It is critical for businesses to maintain databases accurately.
We have covered the topic of "How to Avoid Timeline Errors during Database Switchover Based on Asynchronous Streaming Replication" in a previous article. In this article, we will explore how to prevent downstream timeline errors arising during primary/standby database switchover.
You can configure the restore_command to avoid timeline differences during primary/standby switchover. Then, are there any other solutions?
When the standby delays the apply operation, and there is an upstream primary/standby switchover, it is necessary to reconnect the WAL receiver and WAL sender.
The current process is as follows:
Standby tells upstream the timestamp of WAL logs received last time, and the upstream starts to send logs downstream from this timestamp. Although the timestamp to "apply WAL logs" of the standby is very old, the timestamp to "send WAL logs" is very new; namely, WAL logs may be more recent than that of the new primary database. Under such circumstances, timeline errors also occur, failing to keep up with the new primary database.
The upstream and downstream can be coordinated when the WAL receiver and WAL sender of the new primary database are reconnected. Then, the new primary database sends the timeline after the switchover to the downstream (standby). If the timestamp of WAL logs in the standby exceeds the switchover timestamp, there is a difference. The next to solve this problem is to make the standby re-receive the upstream (new primary) logs and history files from the new timeline.
Let us reiterate the definition on PostgreSQL's official documentation.
By default, a standby server restores WAL records from the sending server as soon as possible. It may be helpful to have a time-delayed copy of the data, offering opportunities to correct data loss errors. This parameter allows delaying recovery by a fixed period of time, measured in milliseconds if no unit is specified. For example, if you set this parameter to 5 minutes, the standby will replay each transaction commit only when the system time on the standby is at least five minutes past the commit time reported by the primary server.
The replication delay between servers may exceed the value of this parameter, in which case no delay is added. Note that the delay is calculated between the WAL timestamp as written on master and the current time on the standby. Delays in transfer because of network lag or cascading replication configurations may reduce the actual wait time significantly. If the system clocks on primary and standby are not synchronized, this may lead to recovery applying records earlier than expected; but that is not a significant issue because useful settings of this parameter are much larger than typical time deviations between servers.
The delay occurs only on WAL records for transaction commits. Other records are replayed as quickly as possible, which is not a problem because MVCC visibility rules ensure their effects are not visible until the corresponding commit record is applied.
The delay occurs once the database in recovery has reached a consistent state until the standby is promoted or triggered. After that, the standby will end recovery without further wait.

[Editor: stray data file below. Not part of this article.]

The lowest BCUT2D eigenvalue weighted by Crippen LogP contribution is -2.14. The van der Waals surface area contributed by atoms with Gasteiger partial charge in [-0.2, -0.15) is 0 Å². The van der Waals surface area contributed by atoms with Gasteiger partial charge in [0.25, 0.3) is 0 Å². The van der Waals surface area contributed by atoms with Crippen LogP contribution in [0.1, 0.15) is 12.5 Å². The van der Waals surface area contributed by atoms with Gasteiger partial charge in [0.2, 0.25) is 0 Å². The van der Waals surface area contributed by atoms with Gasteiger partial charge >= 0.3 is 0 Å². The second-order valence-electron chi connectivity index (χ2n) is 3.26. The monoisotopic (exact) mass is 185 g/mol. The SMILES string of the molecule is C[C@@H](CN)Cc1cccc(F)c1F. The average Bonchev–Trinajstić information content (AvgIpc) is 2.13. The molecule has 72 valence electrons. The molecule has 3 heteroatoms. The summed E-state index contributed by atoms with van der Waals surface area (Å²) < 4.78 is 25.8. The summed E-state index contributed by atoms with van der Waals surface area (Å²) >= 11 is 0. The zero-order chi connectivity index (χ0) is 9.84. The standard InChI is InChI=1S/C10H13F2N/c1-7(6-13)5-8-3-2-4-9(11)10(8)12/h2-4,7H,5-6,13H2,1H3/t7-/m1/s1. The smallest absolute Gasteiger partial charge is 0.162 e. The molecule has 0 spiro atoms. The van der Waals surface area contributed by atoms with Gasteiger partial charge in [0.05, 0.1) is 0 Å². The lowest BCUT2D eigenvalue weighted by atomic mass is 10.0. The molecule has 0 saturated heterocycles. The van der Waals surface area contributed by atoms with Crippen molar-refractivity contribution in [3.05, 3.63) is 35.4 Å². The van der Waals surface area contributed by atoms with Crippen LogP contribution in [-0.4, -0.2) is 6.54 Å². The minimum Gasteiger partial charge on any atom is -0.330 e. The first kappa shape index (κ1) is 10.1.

This parameter is intended to be used with streaming replication deployments; however, if you specify the parameter, it will be honored in all cases. Using this feature will delay hot_standby_feedback, which could lead to bloat on the master. Use them both together with caution.
This setting affects synchronous replication when synchronous_commit is set to remote_apply. Every COMMIT will need to wait to be applied.
This parameter can only be set in the
postgresql.conf file or on the server command line.
1) HA (host1 primary, host2 standby 1), vip (on host1 primary), host3 standby 2 recovery_min_apply_delay=5 min. Avoid the situation in which the timestamp of host3 standby 2 to apply WAL logs is bigger than that of host2 standby 1 to receive WAL logs.
2) host1 primary WAL LSN : 100000
host2 standby 1 WAL LSN : 95000
host3 standby 2 WAL LSN : receive 98000, apply 90000 (<95000)
3) Primary/standby switchover
host1 primary WAL LSN : 100000 failed
host2 standby 1 WAL LSN : 95000 promote to new primary, TL = old TL+1
vip (on host2 new primary)
4) The host3 standby 2 WAL receiver process reconnects to host2 new primary WAL sender process. (After enabling the reconnection, standby 2 shuts down the apply process to avoid excessive apply operations.)
The host2 new primary WAL sender process sends all timeline files to the host3 standby 2 WAL receiver process.
The host3 standby 2 WAL receiver process discovers the timeline of the new primary database, which is larger than the old timeline of the current host3 standby 2. The WAL LSN timestamp of the host2 new primary activated is 95000, smaller than that of the host3 standby 2 WAL LSN — 98000.
5) The host3 standby 2 WAL receiver process receives the WAL logs and the corresponding history file when the WAL LSN timestamp of the host2 new primary activated is 95000, covering the advanced part.
6) The host3 standby 2 restarts the apply process to keep up with the new primary database.
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